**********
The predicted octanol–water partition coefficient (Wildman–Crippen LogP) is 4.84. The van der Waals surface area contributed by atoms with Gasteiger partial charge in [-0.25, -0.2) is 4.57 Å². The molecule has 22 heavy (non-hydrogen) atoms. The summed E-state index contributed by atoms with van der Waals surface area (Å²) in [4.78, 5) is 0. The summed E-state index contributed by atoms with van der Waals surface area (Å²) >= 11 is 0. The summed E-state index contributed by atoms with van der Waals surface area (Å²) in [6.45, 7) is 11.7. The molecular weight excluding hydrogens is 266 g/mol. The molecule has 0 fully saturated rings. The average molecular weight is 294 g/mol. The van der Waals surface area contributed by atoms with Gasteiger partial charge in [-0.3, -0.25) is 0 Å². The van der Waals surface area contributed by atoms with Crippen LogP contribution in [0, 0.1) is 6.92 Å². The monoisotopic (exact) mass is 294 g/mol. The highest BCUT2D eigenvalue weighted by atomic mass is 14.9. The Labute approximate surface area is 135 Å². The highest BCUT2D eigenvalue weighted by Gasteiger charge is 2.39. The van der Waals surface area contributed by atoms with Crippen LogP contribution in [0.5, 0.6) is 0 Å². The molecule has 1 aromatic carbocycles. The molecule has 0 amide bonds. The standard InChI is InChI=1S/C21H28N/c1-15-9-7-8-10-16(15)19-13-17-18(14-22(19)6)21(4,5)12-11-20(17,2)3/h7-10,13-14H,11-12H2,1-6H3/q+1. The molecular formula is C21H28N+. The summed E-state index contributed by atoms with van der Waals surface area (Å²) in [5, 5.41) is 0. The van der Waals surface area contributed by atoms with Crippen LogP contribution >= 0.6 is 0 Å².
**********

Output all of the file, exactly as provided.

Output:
The predicted octanol–water partition coefficient (Wildman–Crippen LogP) is 4.84. The van der Waals surface area contributed by atoms with Gasteiger partial charge in [-0.25, -0.2) is 4.57 Å². The molecule has 22 heavy (non-hydrogen) atoms. The summed E-state index contributed by atoms with van der Waals surface area (Å²) in [4.78, 5) is 0. The summed E-state index contributed by atoms with van der Waals surface area (Å²) >= 11 is 0. The summed E-state index contributed by atoms with van der Waals surface area (Å²) in [6.45, 7) is 11.7. The molecular weight excluding hydrogens is 266 g/mol. The molecule has 0 fully saturated rings. The average molecular weight is 294 g/mol. The van der Waals surface area contributed by atoms with Gasteiger partial charge in [-0.3, -0.25) is 0 Å². The van der Waals surface area contributed by atoms with Crippen LogP contribution in [0, 0.1) is 6.92 Å². The monoisotopic (exact) mass is 294 g/mol. The highest BCUT2D eigenvalue weighted by atomic mass is 14.9. The Labute approximate surface area is 135 Å². The highest BCUT2D eigenvalue weighted by Gasteiger charge is 2.39. The van der Waals surface area contributed by atoms with Crippen LogP contribution in [0.5, 0.6) is 0 Å². The molecule has 1 aromatic carbocycles. The molecule has 0 amide bonds. The standard InChI is InChI=1S/C21H28N/c1-15-9-7-8-10-16(15)19-13-17-18(14-22(19)6)21(4,5)12-11-20(17,2)3/h7-10,13-14H,11-12H2,1-6H3/q+1. The molecular formula is C21H28N+. The summed E-state index contributed by atoms with van der Waals surface area (Å²) in [5, 5.41) is 0. The van der Waals surface area contributed by atoms with Crippen LogP contribution >= 0.6 is 0 Å².